The Process of Business Valuation Methods in Divorces

By Michael DiFalco

Many divorces involve one or both spouses having valuable business assets and interests. When this is the case, these assets and interests must be evaluated during the accounting of assets. As you might imagine, the processes and methods involved in business valuations are typically more complex and involved than the methods and processes used for personal assets. 

Time of Business Formation

The time in which the business came into existence is important. New York law holds that property acquired during marriage is considered marital property. This rule applies to personal and business property. It is likely that any gains a business made during a marriage must be shared with the spouse. However, in most cases, earnings prior to marriage need not be shared. A business established prior to the marriage will still be subject to equitable distribution, but may be limited to an appreciation claim based on the difference in value at the time of divorce and the time of marriage, if same can be established.   

Accurate Business Valuation

An accurate business valuation is essential to a fair divorce. The total worth of a business or interest in a business can heavily influence many rulings that come out of a divorce, such as child support and spousal support rulings. 

For ultimate legal and financial protection, spouses should always have an experienced divorce attorney representing them. Attorneys have the duty to protect and advance their client’s interests and fight hard to get proper business valuations during divorce proceedings. They consult with certified public accountants (CPAs) and other professionals to arrive at proper valuation figures for their clients. 

Standard of Value and Methods

Business valuations require the use of a value standard to complete the process. A value standard is essentially a set of circumstances used to give a business a specific valuation. In New York divorce proceedings, the fair market value of an asset is often used to determine its value. 

Fair Market Value

Fair market value refers to the price a certain asset would fetch if a reasonable buyer and seller were engaged in a transaction for the asset. 

A reasonable buyer and seller are parties who have a reasonable understanding of all pertinent facts and issues related to the asset and the sale. They are not under duress or coercion, and they have a firm grasp of the state of the market and circumstances that influence a business’s valuation. 

During appraisals at fair market value, the appraiser may apply one or more various discounts, including lack-of-marketability discounts (DLOM) or discounts for lack of control (DLOC). These discounts can significantly impact the ultimate valuation assigned to the business.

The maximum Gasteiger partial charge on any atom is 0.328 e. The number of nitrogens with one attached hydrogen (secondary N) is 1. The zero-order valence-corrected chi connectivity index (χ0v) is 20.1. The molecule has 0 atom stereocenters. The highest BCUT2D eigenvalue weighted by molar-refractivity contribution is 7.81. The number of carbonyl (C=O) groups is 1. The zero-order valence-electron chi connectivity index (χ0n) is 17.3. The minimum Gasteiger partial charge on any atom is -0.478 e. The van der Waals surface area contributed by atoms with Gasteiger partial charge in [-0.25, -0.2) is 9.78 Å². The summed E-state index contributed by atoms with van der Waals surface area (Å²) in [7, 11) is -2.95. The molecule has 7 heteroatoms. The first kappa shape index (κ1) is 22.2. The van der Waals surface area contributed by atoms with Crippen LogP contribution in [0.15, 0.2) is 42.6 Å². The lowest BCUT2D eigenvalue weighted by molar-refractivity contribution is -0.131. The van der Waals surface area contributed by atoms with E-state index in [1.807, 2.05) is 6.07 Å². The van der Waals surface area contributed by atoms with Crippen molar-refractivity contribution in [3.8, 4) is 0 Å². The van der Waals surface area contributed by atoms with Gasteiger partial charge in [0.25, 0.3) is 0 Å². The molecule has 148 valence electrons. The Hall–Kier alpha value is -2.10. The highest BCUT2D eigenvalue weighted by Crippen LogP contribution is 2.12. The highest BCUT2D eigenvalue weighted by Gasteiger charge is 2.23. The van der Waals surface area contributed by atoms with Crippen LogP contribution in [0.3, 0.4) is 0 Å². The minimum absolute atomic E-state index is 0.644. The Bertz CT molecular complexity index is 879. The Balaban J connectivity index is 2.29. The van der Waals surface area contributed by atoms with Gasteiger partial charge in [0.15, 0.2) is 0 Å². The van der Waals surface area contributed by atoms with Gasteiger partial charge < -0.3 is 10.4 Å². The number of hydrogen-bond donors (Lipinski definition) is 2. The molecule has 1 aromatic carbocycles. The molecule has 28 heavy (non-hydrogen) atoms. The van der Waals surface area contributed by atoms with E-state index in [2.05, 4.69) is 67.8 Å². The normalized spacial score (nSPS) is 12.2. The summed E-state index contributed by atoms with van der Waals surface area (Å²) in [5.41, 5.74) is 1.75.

Income Approach

Another approach used during business valuation is the income approach. This method identifies the future possible income stream a business could reasonably generate and assigns the income stream a present-day value. The use of complicated data and historical reports is necessary when using this method of valuation. 

Date of Valuation

During valuation, various questions are posed and answered to allow parties to determine as fair a market value as possible. For example, the question: “What date should be used to determine the value of the business?” often arises. Values of businesses can fluctuate greatly between dates. In a good year or a bad year, a business could be up to and over 25% or 50% more or less valuable than on another date.

This potential volatility makes it essential for parties to seek experienced legal counsel before entering into divorce and business valuation proceedings. 

Contact the Family Law Attorneys at Aiello & DiFalco for Help

Business valuation methods can ultimately favor one party in a divorce over the other. Parties need skilled and experienced counsel to advance and safeguard their interests during the valuation process. Aiello & DiFalco in Garden City, NY, will aggressively protect you and any business stakes or right to support you may have. Do not hesitate to call for a consultation.

About the Author
I am a partner at Aiello & DiFalco LLP, and my priority for my clients is to guide them through an arduous court case to provide them with the opportunity to write the next chapter in their life. I tailor my approach to each client’s priorities and positions, and to the extent that matters can be predicted, I will always provide a realistic perspective of how the law could be applied to the particular facts and circumstances of a case. Since I thrive on helping people and solving problems, I bring an optimistic and positive approach to practicing in a very difficult area of law. With more than a decade of experience handling hundreds of cases, I have the ability to get results on the issues my clients view as priorities. When cases or certain issues cannot be settled, I have a solid record of success at trials, hearings, and on appeals. Feel free to contact me for a free initial consultation, I am always available to help.